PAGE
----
For example, a painting with a diagonal of 23 inches (roughly 12.5 by 19 inches) could be $230. Then if you go to say 36 by 48 inches as a larger piece the diagonal would work out to 60 inches (all in round numbers) or $600. The smaller paintings would be more expensive on a square area basis. Now go really big, 6 foot by 6 foot (72×72 would yield a diagonal of 100 ) or a price of $1000. True there will be variations based on the ratio of one side to the other, where nearly square paintings will be always be less since their diagonals will be smaller as a relation to area. Are you with me?
      Another suggestion is the sum of two sides, often used for pricing frames.

  2. I saw an article of the amount of art produced in a year. Australia has about 40,000 artists alone. There is only so much money chasing many newly created and inventoried works. The numbers of consumers of original work is smaller than you’d think., and the amount in the world’s inventory grows. Public universities are still cranking out artists at an astounding rate. Add to this magazine and internet trained artists and the numbers explode. Go to any art fair. I have gallery representation, but make objects in a different medium and price range to be sold in municipal art galleries’ gift shops. Original art at affordable prices in people’s homes that would otherwise not own any.

  3. I don’t think I can ever pass up an article about pricing paintings, even after years of painting. It is good to know and hear comments from someone as accomplished as Mr. Johnson that we all have to ponder the pricing of our work objectively. At first I was just thrilled that someone would buy my art. That thrill has never left! My goal is to make enough money to live and continue painting but also make sure my paintings are fairly priced. I would rather sell my art and know somebody is enjoying it than be so proud that it sits in my studio at a premium price. It does take time to build your skill level and therefore your prices as well as taking into account your special circumstances. It doesn’t happen overnight. It is important to monitor the prices established by your peers (such as MCJ)… you know the level of craftsmanship you must attain and as you do you also see your efforts pay off in what people are now willing to pay for your work. My formula has worked for me. I took the square inch price on average of several established artist I admire and found similarity in our style and priced at a self-realized percentage. If the best get $7 a square inch, should you be at $2 or $3.50 or $5?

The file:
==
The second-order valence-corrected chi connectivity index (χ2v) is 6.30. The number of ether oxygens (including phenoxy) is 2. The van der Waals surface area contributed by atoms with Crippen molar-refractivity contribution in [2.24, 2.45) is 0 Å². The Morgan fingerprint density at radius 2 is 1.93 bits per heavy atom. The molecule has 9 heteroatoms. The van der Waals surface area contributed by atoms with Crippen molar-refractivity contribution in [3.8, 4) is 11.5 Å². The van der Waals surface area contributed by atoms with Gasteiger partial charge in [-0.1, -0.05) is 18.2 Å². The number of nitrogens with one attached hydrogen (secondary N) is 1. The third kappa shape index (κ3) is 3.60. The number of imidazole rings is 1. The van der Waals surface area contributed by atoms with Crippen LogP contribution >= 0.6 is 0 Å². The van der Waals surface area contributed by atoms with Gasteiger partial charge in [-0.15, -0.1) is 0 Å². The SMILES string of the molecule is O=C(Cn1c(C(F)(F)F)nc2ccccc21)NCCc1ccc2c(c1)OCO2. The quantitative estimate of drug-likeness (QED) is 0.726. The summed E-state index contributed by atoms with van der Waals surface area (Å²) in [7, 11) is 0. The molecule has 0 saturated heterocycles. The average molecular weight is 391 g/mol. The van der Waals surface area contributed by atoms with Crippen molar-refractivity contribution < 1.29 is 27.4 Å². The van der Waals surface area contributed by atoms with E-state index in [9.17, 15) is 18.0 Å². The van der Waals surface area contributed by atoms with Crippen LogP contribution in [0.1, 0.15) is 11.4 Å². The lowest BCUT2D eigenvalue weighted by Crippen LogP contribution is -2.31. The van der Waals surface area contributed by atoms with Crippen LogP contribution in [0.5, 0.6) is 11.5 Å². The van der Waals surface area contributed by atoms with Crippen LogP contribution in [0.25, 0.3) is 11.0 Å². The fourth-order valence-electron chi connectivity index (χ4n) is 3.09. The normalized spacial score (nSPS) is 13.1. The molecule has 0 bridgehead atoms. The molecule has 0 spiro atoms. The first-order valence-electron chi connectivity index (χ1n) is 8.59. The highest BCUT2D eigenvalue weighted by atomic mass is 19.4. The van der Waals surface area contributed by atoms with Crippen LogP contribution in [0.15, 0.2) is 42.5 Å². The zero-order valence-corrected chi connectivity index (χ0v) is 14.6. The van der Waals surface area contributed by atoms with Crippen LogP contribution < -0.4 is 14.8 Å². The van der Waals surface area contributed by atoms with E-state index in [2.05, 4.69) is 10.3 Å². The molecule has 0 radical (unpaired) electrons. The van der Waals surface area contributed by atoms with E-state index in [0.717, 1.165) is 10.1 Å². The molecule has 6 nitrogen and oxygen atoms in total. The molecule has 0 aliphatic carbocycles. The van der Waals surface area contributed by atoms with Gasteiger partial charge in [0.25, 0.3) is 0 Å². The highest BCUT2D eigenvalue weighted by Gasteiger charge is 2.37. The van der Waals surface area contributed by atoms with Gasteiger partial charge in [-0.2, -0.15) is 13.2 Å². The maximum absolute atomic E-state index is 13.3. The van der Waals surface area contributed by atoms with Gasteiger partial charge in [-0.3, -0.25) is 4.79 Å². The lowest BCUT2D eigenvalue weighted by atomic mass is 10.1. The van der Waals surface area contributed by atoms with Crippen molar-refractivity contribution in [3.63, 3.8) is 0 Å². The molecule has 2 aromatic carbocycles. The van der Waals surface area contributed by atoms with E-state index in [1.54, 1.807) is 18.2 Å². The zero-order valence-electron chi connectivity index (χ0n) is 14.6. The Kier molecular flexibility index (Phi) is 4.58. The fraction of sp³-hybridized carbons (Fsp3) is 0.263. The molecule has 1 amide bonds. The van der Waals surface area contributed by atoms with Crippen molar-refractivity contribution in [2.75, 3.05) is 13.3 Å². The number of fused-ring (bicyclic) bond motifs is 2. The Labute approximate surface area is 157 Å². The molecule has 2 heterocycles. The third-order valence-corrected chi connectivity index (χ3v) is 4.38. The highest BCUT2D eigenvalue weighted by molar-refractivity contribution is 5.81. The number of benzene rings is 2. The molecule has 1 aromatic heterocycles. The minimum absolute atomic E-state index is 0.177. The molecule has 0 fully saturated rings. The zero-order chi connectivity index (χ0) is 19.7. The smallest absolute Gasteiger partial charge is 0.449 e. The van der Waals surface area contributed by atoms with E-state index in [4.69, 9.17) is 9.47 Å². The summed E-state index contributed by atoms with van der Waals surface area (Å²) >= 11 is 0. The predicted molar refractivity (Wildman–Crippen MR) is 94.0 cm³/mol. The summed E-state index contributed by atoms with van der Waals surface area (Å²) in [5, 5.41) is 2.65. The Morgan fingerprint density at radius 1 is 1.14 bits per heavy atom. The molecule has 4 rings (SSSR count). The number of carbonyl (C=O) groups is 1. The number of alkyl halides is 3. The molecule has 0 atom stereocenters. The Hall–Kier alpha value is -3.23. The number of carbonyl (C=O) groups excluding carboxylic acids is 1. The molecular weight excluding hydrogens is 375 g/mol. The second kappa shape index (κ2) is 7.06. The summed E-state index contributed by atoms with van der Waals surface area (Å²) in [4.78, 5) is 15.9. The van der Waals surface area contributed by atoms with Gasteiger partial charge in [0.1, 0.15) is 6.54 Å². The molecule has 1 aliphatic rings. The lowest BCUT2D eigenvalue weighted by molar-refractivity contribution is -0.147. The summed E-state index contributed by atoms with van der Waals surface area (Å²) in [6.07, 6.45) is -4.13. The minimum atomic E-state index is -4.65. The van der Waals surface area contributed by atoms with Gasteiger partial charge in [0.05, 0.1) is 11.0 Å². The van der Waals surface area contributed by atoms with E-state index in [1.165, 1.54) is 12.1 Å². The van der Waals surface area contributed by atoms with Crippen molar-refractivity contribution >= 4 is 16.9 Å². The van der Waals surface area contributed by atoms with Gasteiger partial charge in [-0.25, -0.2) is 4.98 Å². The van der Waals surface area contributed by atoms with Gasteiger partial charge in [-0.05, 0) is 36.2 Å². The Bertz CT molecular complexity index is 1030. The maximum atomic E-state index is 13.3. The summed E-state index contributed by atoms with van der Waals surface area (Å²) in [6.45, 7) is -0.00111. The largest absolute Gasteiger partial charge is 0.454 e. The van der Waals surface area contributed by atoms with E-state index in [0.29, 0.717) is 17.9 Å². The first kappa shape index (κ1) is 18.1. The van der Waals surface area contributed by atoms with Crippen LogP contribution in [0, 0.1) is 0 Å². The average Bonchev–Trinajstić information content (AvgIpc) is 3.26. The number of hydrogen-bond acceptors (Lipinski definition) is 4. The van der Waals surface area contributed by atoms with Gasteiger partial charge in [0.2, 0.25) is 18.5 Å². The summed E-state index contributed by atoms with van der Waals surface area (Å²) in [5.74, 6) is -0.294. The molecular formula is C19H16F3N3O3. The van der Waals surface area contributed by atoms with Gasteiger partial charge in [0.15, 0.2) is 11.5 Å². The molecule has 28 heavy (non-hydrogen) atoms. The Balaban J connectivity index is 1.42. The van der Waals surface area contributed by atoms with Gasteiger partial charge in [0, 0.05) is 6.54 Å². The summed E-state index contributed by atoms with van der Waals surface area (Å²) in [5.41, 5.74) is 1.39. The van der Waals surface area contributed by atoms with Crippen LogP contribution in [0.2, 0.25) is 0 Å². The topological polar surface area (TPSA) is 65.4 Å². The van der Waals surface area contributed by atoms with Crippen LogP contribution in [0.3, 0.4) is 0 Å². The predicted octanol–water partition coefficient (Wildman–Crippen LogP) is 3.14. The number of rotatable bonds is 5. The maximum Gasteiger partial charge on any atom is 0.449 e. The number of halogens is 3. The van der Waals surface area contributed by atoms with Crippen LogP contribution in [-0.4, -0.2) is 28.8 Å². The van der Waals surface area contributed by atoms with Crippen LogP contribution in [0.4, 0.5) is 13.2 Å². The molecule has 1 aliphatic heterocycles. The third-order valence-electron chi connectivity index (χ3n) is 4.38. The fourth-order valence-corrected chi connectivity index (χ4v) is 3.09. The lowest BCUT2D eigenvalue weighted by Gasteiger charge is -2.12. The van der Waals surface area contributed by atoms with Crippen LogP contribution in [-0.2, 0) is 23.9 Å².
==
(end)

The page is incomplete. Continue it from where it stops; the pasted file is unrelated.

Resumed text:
• Sally Ogletree on

      I looked on your site Dennis. Beautiful work. I love the effect of a palette knife! You have a great eye for color and composition.

  4. Catherine Joan on

    Hi, a question: if you have paintings hanging somewhere and the anniversary date comes around, do you reprice those that are out there, or leave them at the previous price and raise the price only of new paintings going forward? Thanks!

  5. I am only making the effort to enjoy gallery representation now – though my things hang worldwide and some nice awards – I had done my things up lifelong and always won a decent price. Since I was involved with art friends and other artists, pricing was never an issue. I always won a nice price and did giveaways too, since my people like to donate, though IRS is mean with artists who donate the work outright, my buyers can deduct full value if they donate the art, but I can only deduct “parts, not labor” – hoping IRS gets around to making a table of standard allowed deduction soon – it’s too hurtful.

    My collected awards and sales piled up and now I seem to NOT be able to enjoy the success so casually and I am delighted. Yes some galleries are expressing interest. Grateful.

    The good thing about pricing is that it makes the artist self-assess! YOU must look at the work and outgrow the “hem and haw”, the false modesty or false pride…and in the end, you will be delighted, too, or find some other path for expression – many artists keep more than one, due to the way of it with the creative spirit. Good luck.

  6. This discussion is so helpful! Twice a year I revisit larger works and raise prices accordingly. Also our studio/gallery allows us to promote and hang our work wherever we can display our work. In the past four years, I have been building a reputation and a clientele, a slow and steady process. This year, to top it all off, painting has become such a joy, it has changed my life.

  7. I think that the idea of pricing by size is wrong in some instances..It takes me ,maybe a morning plein air session plus an hour or two in the studio, to get a landscape painting that I can be proud of ,or just wipe out..sometimes it takes a week or more to make the same size still life..do I really have to charge the same price?

    • Thanks for your common sense approach. I’m just getting ready for a “small works” show and it certainly makes more sense to price the smaller Plein Air paintings for quite a bit less than the larger ones that took a lot longer.

    • Plein air and studio works of the same size should have the same price. Your sales will balance in the end. If your client sees two paintings the same size with different prices, they think ‘What’s wrong with the cheap one’?’ , without considering the process.